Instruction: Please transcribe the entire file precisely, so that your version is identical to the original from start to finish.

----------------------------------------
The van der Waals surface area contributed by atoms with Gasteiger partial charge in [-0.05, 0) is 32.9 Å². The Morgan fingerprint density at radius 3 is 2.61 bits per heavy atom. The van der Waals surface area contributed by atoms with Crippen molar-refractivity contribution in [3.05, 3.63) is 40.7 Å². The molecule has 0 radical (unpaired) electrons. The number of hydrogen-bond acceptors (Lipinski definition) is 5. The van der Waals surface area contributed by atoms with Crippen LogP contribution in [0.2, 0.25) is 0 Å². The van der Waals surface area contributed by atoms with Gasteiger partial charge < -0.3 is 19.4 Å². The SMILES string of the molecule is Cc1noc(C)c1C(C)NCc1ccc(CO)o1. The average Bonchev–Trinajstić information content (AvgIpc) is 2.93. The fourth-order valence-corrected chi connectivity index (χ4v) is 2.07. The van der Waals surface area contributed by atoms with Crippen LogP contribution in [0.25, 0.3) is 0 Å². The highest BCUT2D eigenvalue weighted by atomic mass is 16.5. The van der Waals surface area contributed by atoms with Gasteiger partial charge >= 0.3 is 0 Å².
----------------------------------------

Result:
The van der Waals surface area contributed by atoms with Gasteiger partial charge in [-0.05, 0) is 32.9 Å². The Morgan fingerprint density at radius 3 is 2.61 bits per heavy atom. The van der Waals surface area contributed by atoms with Crippen molar-refractivity contribution in [3.05, 3.63) is 40.7 Å². The molecule has 0 radical (unpaired) electrons. The number of hydrogen-bond acceptors (Lipinski definition) is 5. The van der Waals surface area contributed by atoms with Crippen LogP contribution in [0.2, 0.25) is 0 Å². The van der Waals surface area contributed by atoms with Gasteiger partial charge < -0.3 is 19.4 Å². The SMILES string of the molecule is Cc1noc(C)c1C(C)NCc1ccc(CO)o1. The average Bonchev–Trinajstić information content (AvgIpc) is 2.93. The fourth-order valence-corrected chi connectivity index (χ4v) is 2.07. The van der Waals surface area contributed by atoms with Crippen LogP contribution in [0.25, 0.3) is 0 Å². The highest BCUT2D eigenvalue weighted by atomic mass is 16.5. The van der Waals surface area contributed by atoms with Gasteiger partial charge >= 0.3 is 0 Å².